“Bill for creation of a new State should be placed before Parliament”

As the paperwork relating to the formation of Telangana as the 29th State of India is set to begin in the next few days, the Constitution requires the Andhra Pradesh Legislative Assembly and Legislative Council to express their views in this regard.

According to former Secretary General of Lok Sabha and constitutional expert P.D.T. Achary, the Bill for creation of a new State should be placed before Parliament under Article 3 of the Constitution of India, 1949.

As per the provisions for the formation of new States, and alteration of areas, boundaries or names of existing States, “no Bill for the purpose shall be introduced in either House of Parliament except on the recommendation of the President and unless, where the proposal contained in the Bill affects the area, boundaries or name of any of the States, the Bill has been referred by the President to the Legislature of that State for expressing its views.”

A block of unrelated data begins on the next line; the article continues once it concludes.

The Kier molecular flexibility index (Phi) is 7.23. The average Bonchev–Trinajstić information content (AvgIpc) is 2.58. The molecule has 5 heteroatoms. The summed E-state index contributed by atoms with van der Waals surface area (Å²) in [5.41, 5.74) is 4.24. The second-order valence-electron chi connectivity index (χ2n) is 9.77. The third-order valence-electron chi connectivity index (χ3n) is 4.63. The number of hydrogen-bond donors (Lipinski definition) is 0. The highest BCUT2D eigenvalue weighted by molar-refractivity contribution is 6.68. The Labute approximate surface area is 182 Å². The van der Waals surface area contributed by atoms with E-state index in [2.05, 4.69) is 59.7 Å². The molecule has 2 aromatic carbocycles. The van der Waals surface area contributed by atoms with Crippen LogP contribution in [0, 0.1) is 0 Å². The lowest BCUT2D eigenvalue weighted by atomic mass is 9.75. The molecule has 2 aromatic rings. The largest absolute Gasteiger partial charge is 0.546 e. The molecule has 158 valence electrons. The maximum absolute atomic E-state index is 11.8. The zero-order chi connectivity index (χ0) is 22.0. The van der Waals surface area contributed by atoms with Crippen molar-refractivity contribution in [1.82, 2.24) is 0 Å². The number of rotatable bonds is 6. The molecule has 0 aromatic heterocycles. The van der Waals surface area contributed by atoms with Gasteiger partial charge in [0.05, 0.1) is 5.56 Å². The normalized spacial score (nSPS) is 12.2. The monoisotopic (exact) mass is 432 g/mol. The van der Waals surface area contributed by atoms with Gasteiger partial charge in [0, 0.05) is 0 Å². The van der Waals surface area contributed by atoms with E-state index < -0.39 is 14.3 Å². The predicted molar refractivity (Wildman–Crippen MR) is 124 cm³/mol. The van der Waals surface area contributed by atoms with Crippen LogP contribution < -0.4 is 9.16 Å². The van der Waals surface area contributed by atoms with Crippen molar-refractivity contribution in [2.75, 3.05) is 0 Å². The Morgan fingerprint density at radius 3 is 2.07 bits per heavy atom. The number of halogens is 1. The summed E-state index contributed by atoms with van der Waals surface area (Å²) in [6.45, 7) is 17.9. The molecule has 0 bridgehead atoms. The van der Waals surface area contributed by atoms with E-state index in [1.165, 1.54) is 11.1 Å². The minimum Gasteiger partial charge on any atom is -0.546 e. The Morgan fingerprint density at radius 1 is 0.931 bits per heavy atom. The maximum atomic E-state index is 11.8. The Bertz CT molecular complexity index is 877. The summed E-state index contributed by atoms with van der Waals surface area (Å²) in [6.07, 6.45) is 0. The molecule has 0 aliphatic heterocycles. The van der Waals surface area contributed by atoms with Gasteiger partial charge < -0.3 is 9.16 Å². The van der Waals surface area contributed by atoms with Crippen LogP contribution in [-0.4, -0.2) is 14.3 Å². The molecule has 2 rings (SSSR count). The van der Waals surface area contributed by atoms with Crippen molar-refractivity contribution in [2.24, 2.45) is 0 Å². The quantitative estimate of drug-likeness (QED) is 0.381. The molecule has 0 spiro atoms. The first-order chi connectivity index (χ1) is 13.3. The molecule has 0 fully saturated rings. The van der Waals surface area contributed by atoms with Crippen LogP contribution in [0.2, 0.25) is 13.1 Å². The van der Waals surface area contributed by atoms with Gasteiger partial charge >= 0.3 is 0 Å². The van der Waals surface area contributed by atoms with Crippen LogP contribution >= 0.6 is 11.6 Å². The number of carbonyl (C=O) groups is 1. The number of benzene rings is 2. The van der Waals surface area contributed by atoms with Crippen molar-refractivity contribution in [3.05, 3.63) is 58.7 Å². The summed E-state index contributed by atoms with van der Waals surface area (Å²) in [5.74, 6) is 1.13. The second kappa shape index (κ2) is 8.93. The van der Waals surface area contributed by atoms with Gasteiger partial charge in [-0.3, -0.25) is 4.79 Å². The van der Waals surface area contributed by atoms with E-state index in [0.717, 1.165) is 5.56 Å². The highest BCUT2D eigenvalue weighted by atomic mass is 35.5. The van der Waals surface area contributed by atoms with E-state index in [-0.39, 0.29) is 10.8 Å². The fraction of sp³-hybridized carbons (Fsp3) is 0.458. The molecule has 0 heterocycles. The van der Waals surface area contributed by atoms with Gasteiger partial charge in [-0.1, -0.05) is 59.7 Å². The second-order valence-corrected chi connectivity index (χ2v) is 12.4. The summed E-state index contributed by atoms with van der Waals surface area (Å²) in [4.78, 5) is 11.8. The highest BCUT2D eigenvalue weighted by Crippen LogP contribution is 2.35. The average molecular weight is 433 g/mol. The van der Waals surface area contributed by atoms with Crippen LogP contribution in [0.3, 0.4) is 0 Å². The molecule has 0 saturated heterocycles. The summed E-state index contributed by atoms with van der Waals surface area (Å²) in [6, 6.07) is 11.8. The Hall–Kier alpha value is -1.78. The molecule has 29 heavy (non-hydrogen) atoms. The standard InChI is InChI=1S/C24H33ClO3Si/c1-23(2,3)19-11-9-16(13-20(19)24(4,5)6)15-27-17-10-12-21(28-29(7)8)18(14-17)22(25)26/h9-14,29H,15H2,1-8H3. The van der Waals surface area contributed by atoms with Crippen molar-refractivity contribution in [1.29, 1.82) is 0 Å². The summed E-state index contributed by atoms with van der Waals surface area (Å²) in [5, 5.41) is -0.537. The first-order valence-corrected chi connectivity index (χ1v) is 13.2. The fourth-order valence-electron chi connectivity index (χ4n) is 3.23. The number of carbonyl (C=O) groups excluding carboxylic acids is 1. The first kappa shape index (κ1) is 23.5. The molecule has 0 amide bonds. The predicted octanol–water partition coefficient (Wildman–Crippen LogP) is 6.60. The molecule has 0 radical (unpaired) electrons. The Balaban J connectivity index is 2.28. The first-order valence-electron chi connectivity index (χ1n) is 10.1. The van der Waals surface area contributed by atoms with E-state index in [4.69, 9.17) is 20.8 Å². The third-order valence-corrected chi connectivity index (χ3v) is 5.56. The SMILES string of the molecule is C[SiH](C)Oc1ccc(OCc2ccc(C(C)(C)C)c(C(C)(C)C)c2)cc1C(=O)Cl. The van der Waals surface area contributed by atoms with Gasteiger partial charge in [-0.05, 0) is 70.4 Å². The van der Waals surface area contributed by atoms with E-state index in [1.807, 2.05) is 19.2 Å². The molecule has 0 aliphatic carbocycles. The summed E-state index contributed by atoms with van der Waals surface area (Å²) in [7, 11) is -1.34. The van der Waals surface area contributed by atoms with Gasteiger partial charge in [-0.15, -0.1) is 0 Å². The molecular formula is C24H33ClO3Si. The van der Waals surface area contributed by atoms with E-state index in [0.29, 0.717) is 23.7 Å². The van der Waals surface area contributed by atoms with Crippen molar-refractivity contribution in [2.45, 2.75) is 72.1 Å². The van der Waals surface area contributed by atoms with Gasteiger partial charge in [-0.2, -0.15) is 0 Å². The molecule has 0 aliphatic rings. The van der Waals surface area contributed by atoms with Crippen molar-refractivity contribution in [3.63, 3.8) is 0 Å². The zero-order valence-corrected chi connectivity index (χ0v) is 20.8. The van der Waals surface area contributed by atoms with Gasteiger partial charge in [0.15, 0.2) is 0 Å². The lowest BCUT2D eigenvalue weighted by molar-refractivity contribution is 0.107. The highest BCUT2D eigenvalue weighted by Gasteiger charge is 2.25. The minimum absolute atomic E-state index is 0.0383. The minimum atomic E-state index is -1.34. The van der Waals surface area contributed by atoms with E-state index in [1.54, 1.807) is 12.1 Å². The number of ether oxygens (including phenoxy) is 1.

Mr. Achary pointed out that since Andhra Pradesh had both the Assembly and the Legislative Council, the Houses had to express their views on the new State formation. They would be given a time frame to revert to the President. Even if both bodies through a resolution reject (the formation), or one constitutional body approves it and the other rejects it, it would not be binding on Parliament which can go ahead with the consideration of the States reorganisation bill, he said.

The legislation cannot be challenged in court unless it affects the fundamental rights of citizens. With reference to special provisions given to the development of Telangana region under Article 371, he said they could be “omitted’ by Parliament after the new State was created.

Another constitutional expert and former Rajya Sabha member, R. Shanmugasundaram, said it was the prerogative of Parliament to enact any legislation and that this could not be challenged in court.